On my recent trip to Europe, we spent one night in London at Greg’s beloved St. Pancras Renaissance. At the time I booked, the price of a standard room was 548 pounds per night (about $650 per night), but that same standard room was available for 60K Marriott points. I used a Marriott 50K free night certificate (which was due to expire on June 30th) plus 10K Marriott points to book this hotel for a stay just before the end of June. I also applied a Marriott suite night award and was very excited when that suite night award cleared 5 days before arrival.
As a reminder, Marriott Suite Night Awards are a choice benefit you can select when you reach 50 or 75 elite qualifying nights. If you choose suite night awards, you get 5 of them. Suite night awards can only be applied to a stay when you have enough awards to cover all the nights of your stay (each award is valid for one night). Unlike Hyatt, Marriott suite night awards do not confirm far in advance and in my experience they just don’t clear often at all. Marriott begins looking for available upgrade space 5 days before your stay. Those hotels that accept suite night awards (many do not accept them at all) provide a selection of rooms eligible for upgrade and you can select which rooms you would accept in exchange for your suite night award should it become confirmable. Some of those upgrade possibilities are usually just larger rooms or rooms with a view, not actual suites, so you have to examine the list of upgrades and determine what would satisfy you.
The highest category that was available for a suite night award request was a Chambers Junior Suite and that was the only upgrade option I selected for my suite night award (there were also some lower-category non-Chambers wing rooms that were larger than standard rooms but were not suites and I wasn’t interested in those). Those who have read Greg’s previous reviews know that an upgrade to the Chambers Wing is necessary in order to get Chambers Club access unless you have Marriott Bonvoy Titanium status or better (whereas Marriott Platinum members ordinarily get lounge access at most Marriott brands, the Chambers Club at the St. Pancras operates differently and so Platinum members do not get access without a Chambers Wing upgrade). I have Titanium status and would have gotten Chambers Club access either way, but I wanted the additional space of a suite for my family. My suite upgrade initially cleared into a Chambers Junior Suite 5 days ahead of arrival.
I was surprised that the upgrade cleared because the hotel was totally sold out on the night of my stay (as well as the night before). Most other hotels nearby were also completely sold out. I assume that the hotel had oversold standard rooms and as a result I was the lucky beneficiary of an upgrade to a junior suite.
But it got better.
The day before arrival, I noticed in the Marriott app that my room type had changed to a “Grand Junior Suite”. That room type is one category above a Chambers Junior Suite, but I otherwise couldn’t figure out exactly what the distinction was. It sounded “grand”, and I like grand things, so I was happy enough with that.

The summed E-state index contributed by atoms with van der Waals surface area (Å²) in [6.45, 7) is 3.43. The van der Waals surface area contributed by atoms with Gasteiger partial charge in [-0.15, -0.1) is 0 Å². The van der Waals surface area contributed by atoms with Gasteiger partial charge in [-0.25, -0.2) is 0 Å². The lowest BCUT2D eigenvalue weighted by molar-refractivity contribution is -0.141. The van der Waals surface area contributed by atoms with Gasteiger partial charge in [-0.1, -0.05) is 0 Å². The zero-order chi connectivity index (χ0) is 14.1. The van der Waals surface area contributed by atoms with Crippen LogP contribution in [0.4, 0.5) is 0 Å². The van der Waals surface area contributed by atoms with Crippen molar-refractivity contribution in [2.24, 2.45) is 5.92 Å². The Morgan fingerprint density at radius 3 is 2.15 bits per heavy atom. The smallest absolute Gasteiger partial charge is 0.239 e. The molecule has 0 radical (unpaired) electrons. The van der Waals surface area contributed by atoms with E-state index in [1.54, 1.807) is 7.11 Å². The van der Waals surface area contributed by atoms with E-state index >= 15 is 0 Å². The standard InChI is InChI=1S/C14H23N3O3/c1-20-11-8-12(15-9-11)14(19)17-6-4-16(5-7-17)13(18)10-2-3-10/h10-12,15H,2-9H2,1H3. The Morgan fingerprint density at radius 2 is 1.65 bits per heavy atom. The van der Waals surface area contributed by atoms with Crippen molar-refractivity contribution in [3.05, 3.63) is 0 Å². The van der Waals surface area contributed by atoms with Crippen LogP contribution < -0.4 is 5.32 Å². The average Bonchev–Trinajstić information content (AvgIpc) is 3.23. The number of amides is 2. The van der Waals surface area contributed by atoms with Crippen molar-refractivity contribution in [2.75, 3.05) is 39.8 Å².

Our flight arrived early in the morning (just after 6am) and despite really taking our time to get to the hotel, we arrived around 9am. Rooms weren’t yet available (no surprise), but during check-in, Andrea, the very friendly Portuguese desk agent who helped us, noted with some excitement that we had been upgraded to a Grand Staircase Suite (side note: Andrea was from Porto, so we bonded over my appreciation of the Francesina, a famous sandwich from Porto). I didn’t see any change in the app, so I figured that either she misspoke or a “grand junior suite” was the same thing as a “grand staircase suite”. Spoiler alert: it isn’t.
Later that afternoon, when the room became available, I noticed that my room type in the app indeed changed to a “Grand Staircase Suite”. I didn’t know exactly what that meant, but it turned out to mean “amazing suite” in British. Here’s the video:
Short story: it was amazing. Not the most practical room ever — I was a little worried about the kids and the stairs in the middle of the night, but everything worked out fine. If you need a picture to convince you to check out the video, here you go.
I had taken a screen shot of some of the cash rates for the night of my stay and I can see that at the time I booked, a standard room was 548 GBP per night, a Chambers Junior Suite was selling for 763 GBP per night and the Grand Junior Suite was 832 GBP per night. I didn’t screen shot the Grand Staircase suite the day I booked, but I found a future date with similar rates for those three room types and it looks like this suite goes for around 1100 GBP on similar nights (about $1300 USD). That was an awesome upgrade using a Marriott 50K cert, 10K points, and a suite night award.
Greg has always talked highly of the St. Pancras, but pictures had never convinced me that this place was as luxurious as its price tag suggests. I can certainly confirm that Greg was not wrong: this place is every bit as luxurious as he has previously described it. Check out the actual Grand Staircase: